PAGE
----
NEW YORK - Brad Lidge acknowledges that the schedule he lays out in his mind tends to be more optimistic than the one that the Phillies' training staff follows. So when a reporter asked him whether he was on pace to return to the active roster during the team's series in Atlanta that starts Monday, he made sure to categorize his response as an educated guess.

"They haven't let me get that far in planning," Lidge said, "but it does look that way."

Lidge threw 25 fastballs in a bullpen session yesterday, his first work off a mound since the Phillies' medical staff injected his inflamed right elbow with a shot of cortisone on May 17. He expects to throw another bullpen session tomorrow, after which the Phillies tentatively scheduled him to travel with them to Miami. At some point this weekend, Lidge could make a rehab appearance for Class A Clearwater, which is scheduled to play a three-game series in Port St. Lucie, about an hour's ride from the Phillies' hotel.

Beyond that, the team is treating the situation as wait-and-see.

The righthander missed most of the first month of the season while finishing his recovery from offseason surgery on the flexor tendon in his elbow (his knee was repaired in a separate procedure). He returned on April 30 against the Mets, allowing two hits, one of them a solo home run, and recording one out.

In three subsequent appearances, he threw three scoreless innings, allowing a hit and a walk while striking out three. Against the Cardinals on May 4, he entered a tie game in the ninth inning with the go-ahead run on second and proceeded to record three outs. He allowed his only baserunner on an intentional walk. Five days later, he pitched a perfect ninth inning against the Braves while recording his first save of the year in a 5-3 win.

But he also began to feel pain in his elbow. He was unavailable to pitch at Colorado the day after his appearance against the Braves. Two days later, he flew home for an MRI exam that revealed no structural damage, but significant inflammation in the elbow. He received a cortisone shot and again began working his way back toward the active roster.

The Phillies placed him on the disabled list later in the week and turned the closing duties over to righthander Jose Contreras has allowed only one run, eight hits and two walks, while striking out 20 in 14 1/3 innings.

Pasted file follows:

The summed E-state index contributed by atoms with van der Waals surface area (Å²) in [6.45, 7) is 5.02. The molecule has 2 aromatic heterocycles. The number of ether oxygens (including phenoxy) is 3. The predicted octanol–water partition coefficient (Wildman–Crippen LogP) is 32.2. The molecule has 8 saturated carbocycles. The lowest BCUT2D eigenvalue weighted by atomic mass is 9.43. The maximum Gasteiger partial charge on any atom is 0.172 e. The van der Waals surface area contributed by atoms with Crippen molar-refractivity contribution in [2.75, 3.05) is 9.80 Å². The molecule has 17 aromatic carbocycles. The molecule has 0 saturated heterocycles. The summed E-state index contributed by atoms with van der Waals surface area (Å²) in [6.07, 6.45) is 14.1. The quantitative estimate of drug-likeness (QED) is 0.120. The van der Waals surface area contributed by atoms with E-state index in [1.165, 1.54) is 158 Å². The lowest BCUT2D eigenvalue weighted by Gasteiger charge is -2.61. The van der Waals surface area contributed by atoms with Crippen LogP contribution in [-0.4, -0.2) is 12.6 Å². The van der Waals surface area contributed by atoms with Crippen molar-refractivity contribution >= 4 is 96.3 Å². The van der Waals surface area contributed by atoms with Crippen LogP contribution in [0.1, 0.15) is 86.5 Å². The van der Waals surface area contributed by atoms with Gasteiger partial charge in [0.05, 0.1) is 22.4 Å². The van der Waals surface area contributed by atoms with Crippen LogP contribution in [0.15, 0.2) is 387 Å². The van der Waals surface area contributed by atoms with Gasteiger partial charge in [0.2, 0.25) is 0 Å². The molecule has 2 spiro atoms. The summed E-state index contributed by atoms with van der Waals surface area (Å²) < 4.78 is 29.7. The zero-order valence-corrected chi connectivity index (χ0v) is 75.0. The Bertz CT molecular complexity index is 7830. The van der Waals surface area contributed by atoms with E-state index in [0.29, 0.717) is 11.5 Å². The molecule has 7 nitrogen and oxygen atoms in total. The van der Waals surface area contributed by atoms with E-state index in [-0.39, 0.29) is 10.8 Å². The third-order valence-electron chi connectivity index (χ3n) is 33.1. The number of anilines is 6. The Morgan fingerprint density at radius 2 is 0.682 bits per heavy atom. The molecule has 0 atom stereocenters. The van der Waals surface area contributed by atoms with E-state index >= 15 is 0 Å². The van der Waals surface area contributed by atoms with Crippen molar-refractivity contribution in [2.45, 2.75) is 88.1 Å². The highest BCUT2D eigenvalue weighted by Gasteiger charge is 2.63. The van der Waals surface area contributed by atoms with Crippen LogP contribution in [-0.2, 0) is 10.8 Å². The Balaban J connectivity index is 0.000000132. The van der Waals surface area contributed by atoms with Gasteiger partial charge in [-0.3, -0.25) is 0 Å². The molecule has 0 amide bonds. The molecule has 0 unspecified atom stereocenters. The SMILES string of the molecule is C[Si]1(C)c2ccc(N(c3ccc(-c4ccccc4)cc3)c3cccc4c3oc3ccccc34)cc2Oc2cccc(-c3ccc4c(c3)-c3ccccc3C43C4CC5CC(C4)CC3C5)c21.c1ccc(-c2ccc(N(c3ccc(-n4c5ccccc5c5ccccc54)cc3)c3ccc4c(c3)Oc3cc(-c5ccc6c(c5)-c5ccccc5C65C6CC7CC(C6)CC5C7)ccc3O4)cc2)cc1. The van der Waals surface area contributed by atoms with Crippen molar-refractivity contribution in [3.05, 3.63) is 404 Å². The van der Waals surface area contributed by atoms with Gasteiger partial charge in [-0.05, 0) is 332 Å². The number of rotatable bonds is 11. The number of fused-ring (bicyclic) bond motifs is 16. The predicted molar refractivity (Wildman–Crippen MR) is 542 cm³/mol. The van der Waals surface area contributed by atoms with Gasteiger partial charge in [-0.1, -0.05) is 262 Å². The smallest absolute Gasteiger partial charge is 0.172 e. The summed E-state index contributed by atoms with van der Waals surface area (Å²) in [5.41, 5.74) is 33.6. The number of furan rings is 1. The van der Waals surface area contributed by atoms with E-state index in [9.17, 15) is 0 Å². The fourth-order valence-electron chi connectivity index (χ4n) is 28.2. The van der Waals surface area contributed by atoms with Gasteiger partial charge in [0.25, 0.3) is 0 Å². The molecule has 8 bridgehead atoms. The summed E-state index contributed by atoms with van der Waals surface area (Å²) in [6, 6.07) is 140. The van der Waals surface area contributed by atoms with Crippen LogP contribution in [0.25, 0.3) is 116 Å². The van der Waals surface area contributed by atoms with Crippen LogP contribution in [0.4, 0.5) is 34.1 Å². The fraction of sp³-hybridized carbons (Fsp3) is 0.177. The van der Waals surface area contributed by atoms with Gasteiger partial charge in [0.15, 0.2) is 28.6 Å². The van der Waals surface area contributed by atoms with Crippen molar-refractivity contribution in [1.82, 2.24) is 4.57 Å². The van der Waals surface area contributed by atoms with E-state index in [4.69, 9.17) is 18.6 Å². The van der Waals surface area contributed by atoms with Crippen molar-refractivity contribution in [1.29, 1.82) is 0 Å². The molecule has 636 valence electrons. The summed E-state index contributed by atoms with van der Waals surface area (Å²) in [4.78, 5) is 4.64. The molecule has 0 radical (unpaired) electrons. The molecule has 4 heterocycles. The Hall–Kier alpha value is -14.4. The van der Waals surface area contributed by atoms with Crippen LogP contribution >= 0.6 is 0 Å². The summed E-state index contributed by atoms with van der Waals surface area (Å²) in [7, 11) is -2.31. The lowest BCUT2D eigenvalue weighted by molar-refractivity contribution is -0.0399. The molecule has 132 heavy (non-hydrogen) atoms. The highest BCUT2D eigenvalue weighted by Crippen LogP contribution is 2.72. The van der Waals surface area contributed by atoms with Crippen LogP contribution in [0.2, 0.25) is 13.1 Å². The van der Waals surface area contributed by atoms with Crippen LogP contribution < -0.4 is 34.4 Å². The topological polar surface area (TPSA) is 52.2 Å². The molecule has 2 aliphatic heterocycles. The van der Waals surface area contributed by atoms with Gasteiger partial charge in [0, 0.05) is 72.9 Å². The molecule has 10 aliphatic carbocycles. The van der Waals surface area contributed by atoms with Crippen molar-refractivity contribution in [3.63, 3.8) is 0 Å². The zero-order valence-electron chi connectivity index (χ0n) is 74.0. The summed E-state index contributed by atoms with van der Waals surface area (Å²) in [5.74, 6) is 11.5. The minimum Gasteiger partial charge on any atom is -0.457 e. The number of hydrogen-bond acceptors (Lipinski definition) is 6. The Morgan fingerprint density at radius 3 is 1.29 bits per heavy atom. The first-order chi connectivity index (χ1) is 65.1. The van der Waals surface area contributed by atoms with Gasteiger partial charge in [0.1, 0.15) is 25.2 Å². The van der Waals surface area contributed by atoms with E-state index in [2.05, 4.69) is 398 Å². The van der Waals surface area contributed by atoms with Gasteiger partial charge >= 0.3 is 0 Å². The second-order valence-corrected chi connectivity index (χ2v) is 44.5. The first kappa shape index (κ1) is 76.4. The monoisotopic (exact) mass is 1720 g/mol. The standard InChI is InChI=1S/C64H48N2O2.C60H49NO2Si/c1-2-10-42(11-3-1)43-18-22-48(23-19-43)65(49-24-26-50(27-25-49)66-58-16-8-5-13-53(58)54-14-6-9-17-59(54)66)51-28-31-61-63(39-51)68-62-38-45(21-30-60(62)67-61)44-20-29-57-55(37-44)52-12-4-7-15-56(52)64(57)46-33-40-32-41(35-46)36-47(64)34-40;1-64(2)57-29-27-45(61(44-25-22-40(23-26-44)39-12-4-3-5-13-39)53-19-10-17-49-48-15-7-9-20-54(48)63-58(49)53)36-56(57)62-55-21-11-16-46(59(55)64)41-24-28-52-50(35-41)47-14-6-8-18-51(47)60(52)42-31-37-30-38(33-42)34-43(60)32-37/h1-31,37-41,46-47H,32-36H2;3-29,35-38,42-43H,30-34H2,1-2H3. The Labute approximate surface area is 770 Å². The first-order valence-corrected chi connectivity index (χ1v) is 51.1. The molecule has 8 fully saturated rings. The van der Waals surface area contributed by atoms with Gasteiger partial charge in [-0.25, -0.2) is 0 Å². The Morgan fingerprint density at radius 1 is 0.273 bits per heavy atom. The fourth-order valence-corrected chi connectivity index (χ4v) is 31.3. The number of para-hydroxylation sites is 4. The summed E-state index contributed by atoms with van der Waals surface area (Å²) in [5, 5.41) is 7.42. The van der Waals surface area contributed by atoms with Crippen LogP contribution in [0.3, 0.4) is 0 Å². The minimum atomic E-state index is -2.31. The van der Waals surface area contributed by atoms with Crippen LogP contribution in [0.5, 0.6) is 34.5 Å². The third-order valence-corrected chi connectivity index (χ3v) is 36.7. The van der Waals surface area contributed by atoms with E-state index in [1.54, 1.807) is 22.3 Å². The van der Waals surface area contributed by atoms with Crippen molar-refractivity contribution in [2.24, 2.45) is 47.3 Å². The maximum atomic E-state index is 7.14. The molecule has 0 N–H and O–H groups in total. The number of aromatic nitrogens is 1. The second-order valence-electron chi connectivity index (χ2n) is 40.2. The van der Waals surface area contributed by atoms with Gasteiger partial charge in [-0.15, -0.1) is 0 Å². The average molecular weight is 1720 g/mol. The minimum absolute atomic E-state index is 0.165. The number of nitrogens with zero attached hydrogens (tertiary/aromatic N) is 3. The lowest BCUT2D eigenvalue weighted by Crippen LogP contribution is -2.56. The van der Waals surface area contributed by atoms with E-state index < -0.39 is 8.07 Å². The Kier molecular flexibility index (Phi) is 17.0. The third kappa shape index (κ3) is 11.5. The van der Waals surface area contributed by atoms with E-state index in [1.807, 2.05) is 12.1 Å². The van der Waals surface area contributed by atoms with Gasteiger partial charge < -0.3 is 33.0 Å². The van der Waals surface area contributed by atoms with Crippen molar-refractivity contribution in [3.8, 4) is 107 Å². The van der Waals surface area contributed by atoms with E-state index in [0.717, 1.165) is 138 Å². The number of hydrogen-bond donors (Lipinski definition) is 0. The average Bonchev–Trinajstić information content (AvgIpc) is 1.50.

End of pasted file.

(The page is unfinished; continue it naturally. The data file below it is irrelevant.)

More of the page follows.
Contreras recorded two saves after Lidge went back on the disabled list, but hasn't pitched in a game since May 20 against the Cubs.

Manager Charlie Manuel said his decision-making in tight games will depend largely on how Lidge performs after he recovers. But he also has said repeatedly he thinks the 38-year-old Contreras, who entered the season as a full-time reliever for the first time in this, his eighth season, has the potential to be a successful closer.

"We're trying to build him up where he can go at least 3 or 4 days in a row," Manuel said. "That's a process, but stuff-wise, what he's done so far, he's been very good, and he's got the talent to pitch at the end of the game and to be a closer."

Enough already

Manuel took the first chance he got to apologize for remarks he made about the Mets after the Rockies accused the Phillies 2 weeks ago of using binoculars to steal their signs.

"That was something that I just said that was stupid," he said. "Somebody said something dumb to me, and I said something dumb back."

Manuel made the original comments as he angrily responded to a report that suggested that, in addition to the Rockies, the Mets had complained to Major League Baseball about the possibility of the Phillies' stealing signs.

"Somebody maybe ought to check the Mets if they did that," Manuel said at the time. "Their home record is out of this world [14-8], and they're losing on the road [4-8]. Sometimes that's a good indicator of getting signs and [bleep].

"I'm not accusing them, but you look at that and - damn. We're about the same home and road. I'm just saying their record is much better at home, and they hit better."

Yesterday, Manuel said the comments were made in the heat of the moment and came in response to "somebody," presumably a reporter, who "just wanted to blow something out." Further, he retold a story about eating lunch with Mets pitchers Johan Santana and Francisco Rodriguez last summer when he managed the National League All-Star team, calling it one of the highlights of his week.

"I have a lot of respect for the Mets," he said yesterday. "I have a lot of respect for Jerry Manuel. The only thing about my comment, to me it wasn't nothing, and it wasn't very smart."

There was no evidence of the Phillies stealing signs last night at Citi Field, although they did seem to know exactly when righthander R.A. Dickey was going to throw a knuckleball. Although, in fairness, so did everybody else in attendance.


Shortstop Jimmy Rollins, out until at least June 6 with what the team has called a minor calf strain, will head to the Phillies' spring training complex in Clearwater, Fla., today to continue his rehab . . . Righthander Ryan Madson, out until at least early July with a broken toe, traveled to Clearwater yesterday to continue his rehab. Joining him was lefthander J.A. Happ, who is expected to be sidelined until at least mid-June as he continues to battle a strained forearm. *

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